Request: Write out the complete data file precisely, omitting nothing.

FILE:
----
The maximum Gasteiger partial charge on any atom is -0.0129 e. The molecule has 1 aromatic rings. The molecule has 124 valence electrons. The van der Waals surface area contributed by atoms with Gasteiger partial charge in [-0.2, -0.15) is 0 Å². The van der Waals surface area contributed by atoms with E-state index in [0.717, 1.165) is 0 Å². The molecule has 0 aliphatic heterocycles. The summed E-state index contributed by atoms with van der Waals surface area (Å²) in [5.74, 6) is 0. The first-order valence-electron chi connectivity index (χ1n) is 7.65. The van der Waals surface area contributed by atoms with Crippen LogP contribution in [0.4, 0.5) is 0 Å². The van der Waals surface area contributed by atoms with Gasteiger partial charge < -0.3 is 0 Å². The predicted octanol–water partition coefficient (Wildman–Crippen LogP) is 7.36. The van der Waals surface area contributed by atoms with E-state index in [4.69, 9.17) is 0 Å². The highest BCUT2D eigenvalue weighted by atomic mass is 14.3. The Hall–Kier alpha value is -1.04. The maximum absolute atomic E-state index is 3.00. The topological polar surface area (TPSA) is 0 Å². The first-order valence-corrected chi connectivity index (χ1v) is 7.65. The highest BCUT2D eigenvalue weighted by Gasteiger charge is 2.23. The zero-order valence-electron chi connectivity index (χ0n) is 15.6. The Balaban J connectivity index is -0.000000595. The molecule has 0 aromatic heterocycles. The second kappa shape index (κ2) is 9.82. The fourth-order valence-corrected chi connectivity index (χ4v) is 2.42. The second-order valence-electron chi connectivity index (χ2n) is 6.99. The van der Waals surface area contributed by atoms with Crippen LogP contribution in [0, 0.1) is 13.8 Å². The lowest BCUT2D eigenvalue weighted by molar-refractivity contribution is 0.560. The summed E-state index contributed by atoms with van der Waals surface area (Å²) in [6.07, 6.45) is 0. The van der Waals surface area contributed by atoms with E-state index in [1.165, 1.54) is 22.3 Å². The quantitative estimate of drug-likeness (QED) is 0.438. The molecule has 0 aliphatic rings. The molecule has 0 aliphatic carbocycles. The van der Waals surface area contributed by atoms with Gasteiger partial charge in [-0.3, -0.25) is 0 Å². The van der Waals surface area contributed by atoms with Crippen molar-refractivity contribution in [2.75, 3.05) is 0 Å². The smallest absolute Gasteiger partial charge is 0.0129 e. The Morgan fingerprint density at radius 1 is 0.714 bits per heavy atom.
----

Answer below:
The maximum Gasteiger partial charge on any atom is -0.0129 e. The molecule has 1 aromatic rings. The molecule has 124 valence electrons. The van der Waals surface area contributed by atoms with Gasteiger partial charge in [-0.2, -0.15) is 0 Å². The van der Waals surface area contributed by atoms with E-state index in [0.717, 1.165) is 0 Å². The molecule has 0 aliphatic heterocycles. The summed E-state index contributed by atoms with van der Waals surface area (Å²) in [5.74, 6) is 0. The first-order valence-electron chi connectivity index (χ1n) is 7.65. The van der Waals surface area contributed by atoms with Crippen LogP contribution in [0.4, 0.5) is 0 Å². The van der Waals surface area contributed by atoms with Gasteiger partial charge < -0.3 is 0 Å². The predicted octanol–water partition coefficient (Wildman–Crippen LogP) is 7.36. The van der Waals surface area contributed by atoms with E-state index in [4.69, 9.17) is 0 Å². The highest BCUT2D eigenvalue weighted by atomic mass is 14.3. The Hall–Kier alpha value is -1.04. The maximum absolute atomic E-state index is 3.00. The topological polar surface area (TPSA) is 0 Å². The first-order valence-corrected chi connectivity index (χ1v) is 7.65. The highest BCUT2D eigenvalue weighted by Gasteiger charge is 2.23. The zero-order valence-electron chi connectivity index (χ0n) is 15.6. The Balaban J connectivity index is -0.000000595. The molecule has 0 aromatic heterocycles. The second kappa shape index (κ2) is 9.82. The fourth-order valence-corrected chi connectivity index (χ4v) is 2.42. The second-order valence-electron chi connectivity index (χ2n) is 6.99. The van der Waals surface area contributed by atoms with Crippen LogP contribution in [0, 0.1) is 13.8 Å². The lowest BCUT2D eigenvalue weighted by molar-refractivity contribution is 0.560. The summed E-state index contributed by atoms with van der Waals surface area (Å²) in [6.07, 6.45) is 0. The van der Waals surface area contributed by atoms with E-state index in [1.165, 1.54) is 22.3 Å². The quantitative estimate of drug-likeness (QED) is 0.438. The molecule has 0 aliphatic rings. The molecule has 0 aliphatic carbocycles. The van der Waals surface area contributed by atoms with Gasteiger partial charge in [-0.3, -0.25) is 0 Å². The van der Waals surface area contributed by atoms with Crippen molar-refractivity contribution in [2.75, 3.05) is 0 Å². The smallest absolute Gasteiger partial charge is 0.0129 e. The Morgan fingerprint density at radius 1 is 0.714 bits per heavy atom.